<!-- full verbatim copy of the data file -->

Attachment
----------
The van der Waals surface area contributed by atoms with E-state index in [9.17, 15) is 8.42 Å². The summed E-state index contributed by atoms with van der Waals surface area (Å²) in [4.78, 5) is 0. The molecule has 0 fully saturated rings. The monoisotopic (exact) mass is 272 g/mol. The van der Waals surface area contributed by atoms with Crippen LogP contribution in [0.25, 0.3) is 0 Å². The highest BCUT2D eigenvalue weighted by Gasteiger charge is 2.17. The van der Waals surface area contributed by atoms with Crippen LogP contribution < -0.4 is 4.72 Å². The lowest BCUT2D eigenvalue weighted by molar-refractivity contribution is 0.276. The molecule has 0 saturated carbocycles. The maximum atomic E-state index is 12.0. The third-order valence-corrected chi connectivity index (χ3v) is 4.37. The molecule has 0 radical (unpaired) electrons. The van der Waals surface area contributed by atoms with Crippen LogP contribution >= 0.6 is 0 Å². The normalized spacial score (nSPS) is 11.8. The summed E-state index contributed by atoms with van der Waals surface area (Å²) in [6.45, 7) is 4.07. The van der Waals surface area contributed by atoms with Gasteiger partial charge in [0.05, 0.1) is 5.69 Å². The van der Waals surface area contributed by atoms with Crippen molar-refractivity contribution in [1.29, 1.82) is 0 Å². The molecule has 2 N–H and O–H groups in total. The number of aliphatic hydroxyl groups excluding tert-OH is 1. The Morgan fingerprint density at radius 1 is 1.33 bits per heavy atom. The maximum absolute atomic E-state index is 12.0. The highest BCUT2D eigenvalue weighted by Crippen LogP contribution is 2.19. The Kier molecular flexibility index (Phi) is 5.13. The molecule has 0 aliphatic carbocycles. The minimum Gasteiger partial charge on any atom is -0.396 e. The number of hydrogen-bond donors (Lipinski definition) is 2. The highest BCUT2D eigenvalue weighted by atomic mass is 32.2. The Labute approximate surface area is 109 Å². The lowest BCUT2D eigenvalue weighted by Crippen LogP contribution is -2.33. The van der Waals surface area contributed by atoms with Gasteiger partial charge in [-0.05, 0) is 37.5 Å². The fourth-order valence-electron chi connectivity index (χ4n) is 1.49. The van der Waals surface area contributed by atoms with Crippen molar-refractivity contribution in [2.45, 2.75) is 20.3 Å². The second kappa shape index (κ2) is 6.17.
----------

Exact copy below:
The van der Waals surface area contributed by atoms with E-state index in [9.17, 15) is 8.42 Å². The summed E-state index contributed by atoms with van der Waals surface area (Å²) in [4.78, 5) is 0. The molecule has 0 fully saturated rings. The monoisotopic (exact) mass is 272 g/mol. The van der Waals surface area contributed by atoms with Crippen LogP contribution in [0.25, 0.3) is 0 Å². The highest BCUT2D eigenvalue weighted by Gasteiger charge is 2.17. The van der Waals surface area contributed by atoms with Crippen LogP contribution < -0.4 is 4.72 Å². The lowest BCUT2D eigenvalue weighted by molar-refractivity contribution is 0.276. The molecule has 0 saturated carbocycles. The maximum atomic E-state index is 12.0. The third-order valence-corrected chi connectivity index (χ3v) is 4.37. The molecule has 0 radical (unpaired) electrons. The van der Waals surface area contributed by atoms with Crippen LogP contribution >= 0.6 is 0 Å². The normalized spacial score (nSPS) is 11.8. The summed E-state index contributed by atoms with van der Waals surface area (Å²) in [6.45, 7) is 4.07. The van der Waals surface area contributed by atoms with Gasteiger partial charge in [0.05, 0.1) is 5.69 Å². The van der Waals surface area contributed by atoms with Crippen molar-refractivity contribution in [1.29, 1.82) is 0 Å². The molecule has 2 N–H and O–H groups in total. The number of aliphatic hydroxyl groups excluding tert-OH is 1. The Morgan fingerprint density at radius 1 is 1.33 bits per heavy atom. The maximum absolute atomic E-state index is 12.0. The highest BCUT2D eigenvalue weighted by Crippen LogP contribution is 2.19. The Kier molecular flexibility index (Phi) is 5.13. The molecule has 0 aliphatic carbocycles. The minimum Gasteiger partial charge on any atom is -0.396 e. The number of hydrogen-bond donors (Lipinski definition) is 2. The highest BCUT2D eigenvalue weighted by atomic mass is 32.2. The Labute approximate surface area is 109 Å². The lowest BCUT2D eigenvalue weighted by Crippen LogP contribution is -2.33. The van der Waals surface area contributed by atoms with Gasteiger partial charge in [-0.05, 0) is 37.5 Å². The fourth-order valence-electron chi connectivity index (χ4n) is 1.49. The van der Waals surface area contributed by atoms with Crippen molar-refractivity contribution in [2.45, 2.75) is 20.3 Å². The second kappa shape index (κ2) is 6.17.